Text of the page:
How have previous sales cycles worked? Is there a preferred role that is more likely to help you influence key decision makers? It makes sense to try and source these individuals from the start. Also consider that there may be multiple contacts that you need to identify and speak to (this is good practice in any campaign). Social media platforms such as LinkedIn can be a friend in helping you populate this information.

  • What contact information do I need to build a meaningful relationship?

Have a good think about the most appropriate ways to approach a database. It may be that a mix of channels such as telemarketing, emails & direct mails will help you to make meaningful contact. This will influence the type of information that you retrieve for a campaign and allow you to either source data directly from a provider or find it via alternative repositories (twitter, LinkedIn, phone etc).

  • What geographic locations am I going to be focusing on?

Sales meetings are fantastic but do think about how far you are able to travel and what implications this may have on your day. What realistic distance can you service clients from and how often will you need to travel if the business does convert? It is often easier to start in a small localised area before expanding out.  

  • Do I need to speak to head offices or can I also speak to individual branches?

If sourcing data from a provider be aware that you need to specifically request single sites and head offices. If this is not done, you may be left with a list of duplicate companies and some work involved in identifying the best branch.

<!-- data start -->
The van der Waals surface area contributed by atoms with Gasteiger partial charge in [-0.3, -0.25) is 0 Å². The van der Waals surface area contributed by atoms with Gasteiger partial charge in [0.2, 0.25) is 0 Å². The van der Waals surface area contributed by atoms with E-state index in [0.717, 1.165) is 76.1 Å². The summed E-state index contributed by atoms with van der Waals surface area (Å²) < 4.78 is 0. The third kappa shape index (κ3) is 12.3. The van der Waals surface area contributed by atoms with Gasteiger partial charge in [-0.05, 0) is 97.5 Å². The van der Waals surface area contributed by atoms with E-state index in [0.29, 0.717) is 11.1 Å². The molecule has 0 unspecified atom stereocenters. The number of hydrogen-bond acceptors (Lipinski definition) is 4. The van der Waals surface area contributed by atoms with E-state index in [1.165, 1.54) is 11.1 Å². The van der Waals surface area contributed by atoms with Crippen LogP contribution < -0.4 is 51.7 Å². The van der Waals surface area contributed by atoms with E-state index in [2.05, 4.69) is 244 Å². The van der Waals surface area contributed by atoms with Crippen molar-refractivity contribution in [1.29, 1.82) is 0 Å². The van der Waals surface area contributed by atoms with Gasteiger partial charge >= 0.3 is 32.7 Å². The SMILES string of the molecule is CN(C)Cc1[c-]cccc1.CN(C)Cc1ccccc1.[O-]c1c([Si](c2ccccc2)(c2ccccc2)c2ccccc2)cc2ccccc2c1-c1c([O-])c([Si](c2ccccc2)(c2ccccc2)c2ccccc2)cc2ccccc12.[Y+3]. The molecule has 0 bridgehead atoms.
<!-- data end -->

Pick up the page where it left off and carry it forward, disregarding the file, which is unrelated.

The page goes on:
Once you have thought about these initial building blocks, you will be in a position to actually start creating, testing and measuring this database. Please look out for part two of this blog which will look at this process in finer detail.

This article was written by Leo Hardy. Leo is one of the directors of Helix BD and welcomes all comments and responses.

Helix Christmas Party

Here is one of the tamer photos from our Christmas social on the 16th December. The Helix team enjoyed a three course meal and comedy at Komedia, Brighton.

I think I can speak for all when I say that we had delightful time and that no staff members drunk to excess. It is just unfortunate that the photographic evidence seems to have gone mysteriously missing… honest.  

Helix Christmas Party

The Helix staff at Komedia, enjoying food & comedy

Cadia Three Peaks

Last May, Leo completed the Three Peaks Challenge (climbing Ben Nevis, Scafell Pike and Snowdon in 24 Hours). The money has been collected and the cheque officially handed over.

We’re happy to say that a total of just over £7,200 was raised. The charities receiving support include the NSPCC and Sussex Air Ambulance. Well done lads!

CADIA 3 Peaks Cheque Hand Over